Who’s Winning The Browser Wars? It Depends On Whom You Ask
A couple of recent articles have looked at the current state of browser usage, but they don’t agree on which browser is No. 1 right now. On Wednesday, Shareaholic — the social media button provider — shared a chart showing browser usage in April across more than 200,000 publisher sites that use its buttons. According […]
A couple of recent articles have looked at the current state of browser usage, but they don’t agree on which browser is No. 1 right now.
On Wednesday, Shareaholic — the social media button provider — shared a chart showing browser usage in April across more than 200,000 publisher sites that use its buttons. According to their data, Chrome has a five percent lead over Internet Explorer, with Firefox a very close third.
Shareaholic puts Safari at about 13 percent overall market share — a number that includes iOS traffic. Android browser usage is also on the rise as you can see above.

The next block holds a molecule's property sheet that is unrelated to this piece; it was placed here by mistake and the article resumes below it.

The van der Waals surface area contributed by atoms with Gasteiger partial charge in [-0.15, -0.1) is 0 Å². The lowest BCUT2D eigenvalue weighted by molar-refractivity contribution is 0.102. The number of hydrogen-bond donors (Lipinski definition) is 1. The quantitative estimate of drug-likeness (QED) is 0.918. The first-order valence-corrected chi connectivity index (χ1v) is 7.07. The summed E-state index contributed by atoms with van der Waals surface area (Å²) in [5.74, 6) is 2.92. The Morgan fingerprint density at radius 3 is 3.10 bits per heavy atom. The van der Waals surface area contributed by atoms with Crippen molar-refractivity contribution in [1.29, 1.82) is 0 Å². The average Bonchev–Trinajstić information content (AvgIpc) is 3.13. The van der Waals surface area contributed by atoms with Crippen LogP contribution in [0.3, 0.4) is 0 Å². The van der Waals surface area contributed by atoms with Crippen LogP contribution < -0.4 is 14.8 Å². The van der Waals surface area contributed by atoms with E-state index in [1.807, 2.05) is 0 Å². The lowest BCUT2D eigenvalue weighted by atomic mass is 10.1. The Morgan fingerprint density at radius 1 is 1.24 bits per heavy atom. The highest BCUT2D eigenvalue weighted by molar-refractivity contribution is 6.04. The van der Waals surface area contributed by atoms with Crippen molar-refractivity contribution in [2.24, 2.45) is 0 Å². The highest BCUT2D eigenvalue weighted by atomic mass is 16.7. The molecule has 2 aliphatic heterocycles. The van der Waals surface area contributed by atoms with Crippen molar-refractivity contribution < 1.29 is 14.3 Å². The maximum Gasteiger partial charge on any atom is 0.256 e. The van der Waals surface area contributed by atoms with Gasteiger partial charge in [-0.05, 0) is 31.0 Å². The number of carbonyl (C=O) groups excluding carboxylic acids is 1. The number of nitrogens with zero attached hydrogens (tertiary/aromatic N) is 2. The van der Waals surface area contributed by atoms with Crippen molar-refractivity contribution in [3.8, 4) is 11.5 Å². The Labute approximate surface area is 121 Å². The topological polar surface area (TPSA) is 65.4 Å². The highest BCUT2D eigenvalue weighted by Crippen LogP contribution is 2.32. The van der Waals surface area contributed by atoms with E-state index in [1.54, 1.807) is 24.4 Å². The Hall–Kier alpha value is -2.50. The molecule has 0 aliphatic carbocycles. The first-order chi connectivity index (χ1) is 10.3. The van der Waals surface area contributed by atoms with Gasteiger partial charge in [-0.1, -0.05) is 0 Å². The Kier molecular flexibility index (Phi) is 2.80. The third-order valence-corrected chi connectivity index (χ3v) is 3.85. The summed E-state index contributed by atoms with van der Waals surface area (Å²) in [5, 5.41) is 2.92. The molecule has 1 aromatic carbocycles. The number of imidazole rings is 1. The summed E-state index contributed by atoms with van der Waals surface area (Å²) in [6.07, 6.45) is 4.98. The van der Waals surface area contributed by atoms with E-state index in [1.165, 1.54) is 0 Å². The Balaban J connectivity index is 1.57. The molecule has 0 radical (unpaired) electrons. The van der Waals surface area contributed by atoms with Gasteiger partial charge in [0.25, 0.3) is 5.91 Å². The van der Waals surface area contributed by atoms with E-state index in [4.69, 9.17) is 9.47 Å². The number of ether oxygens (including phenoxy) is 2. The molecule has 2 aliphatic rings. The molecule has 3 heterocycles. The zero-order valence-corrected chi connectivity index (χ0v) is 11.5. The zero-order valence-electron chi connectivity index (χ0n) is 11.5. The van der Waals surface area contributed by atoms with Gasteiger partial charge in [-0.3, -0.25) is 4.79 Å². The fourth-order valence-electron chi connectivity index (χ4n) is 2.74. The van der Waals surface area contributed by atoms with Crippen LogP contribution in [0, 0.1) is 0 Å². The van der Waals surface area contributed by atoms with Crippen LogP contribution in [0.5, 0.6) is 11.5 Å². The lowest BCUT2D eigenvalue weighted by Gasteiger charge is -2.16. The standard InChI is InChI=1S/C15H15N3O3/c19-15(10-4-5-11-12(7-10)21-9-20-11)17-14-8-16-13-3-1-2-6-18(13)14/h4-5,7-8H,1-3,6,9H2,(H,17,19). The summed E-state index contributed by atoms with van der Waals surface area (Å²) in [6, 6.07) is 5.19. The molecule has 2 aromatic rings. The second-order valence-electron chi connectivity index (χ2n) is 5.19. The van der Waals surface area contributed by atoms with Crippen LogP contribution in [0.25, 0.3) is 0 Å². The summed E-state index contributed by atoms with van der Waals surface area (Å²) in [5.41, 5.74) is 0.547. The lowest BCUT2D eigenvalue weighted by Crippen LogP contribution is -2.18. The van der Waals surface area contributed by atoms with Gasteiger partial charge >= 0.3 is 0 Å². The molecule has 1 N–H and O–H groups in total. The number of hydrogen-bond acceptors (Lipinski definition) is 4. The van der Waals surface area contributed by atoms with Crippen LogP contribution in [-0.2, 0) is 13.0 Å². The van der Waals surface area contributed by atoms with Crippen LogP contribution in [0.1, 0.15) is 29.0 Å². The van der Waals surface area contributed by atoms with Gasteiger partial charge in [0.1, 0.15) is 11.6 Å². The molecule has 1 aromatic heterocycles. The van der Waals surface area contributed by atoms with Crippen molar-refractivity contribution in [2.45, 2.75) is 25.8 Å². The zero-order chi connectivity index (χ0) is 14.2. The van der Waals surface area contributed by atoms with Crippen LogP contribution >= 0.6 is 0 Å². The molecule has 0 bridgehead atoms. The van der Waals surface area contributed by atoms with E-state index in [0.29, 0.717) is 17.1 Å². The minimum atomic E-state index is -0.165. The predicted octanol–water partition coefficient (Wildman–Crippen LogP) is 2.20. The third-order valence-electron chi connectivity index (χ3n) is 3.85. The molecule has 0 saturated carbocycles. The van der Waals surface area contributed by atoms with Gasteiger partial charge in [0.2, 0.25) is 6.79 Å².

StatCounter’s Browser Share Statistics
But the numbers were different in a Royal Pingdom report about ten days ago. That report used data from StatCounter during the first three weeks of April, and was based on visits to more than three million websites — a larger data set than the Shareaholic numbers.
I’ll show two of several charts from that article — the first showing the top three browsers across different international geographic areas, and the second showing the aggregate worldwide browser usage.
As you can see, StatCounter’s data differs from Shareaholic in that Internet Explorer remains the most popular browser overall, but Chrome is a close second place and gaining rapidly.
Using StatCounter’s website, we can see browser share trends for the past 12 months — trends that show how Chrome’s steady incline has almost mirrored IE’s steady decline.
What Do Others Say?
There are other sites and measurement services that offer browser usage data, too. Net Market Share, for example, shows Internet Explorer in a much more dominant position in April, with 54 percent browser share among desktop web activity.
Ultimately, while it’s important for marketers to know the global trends regarding browser usage, what matters most is watching the trends for your own websites. On a couple general (i.e., non-tech) sites that I watch, Chrome is a distant fourth while Internet Explorer and Safari battle for the most popular browser. On my own SEO blog, Small Business Search Marketing, Firefox and Chrome are the top two browsers.
So, for the Who’s winning the browser war? question, the answer is — like many answers in the online marketing field — it depends.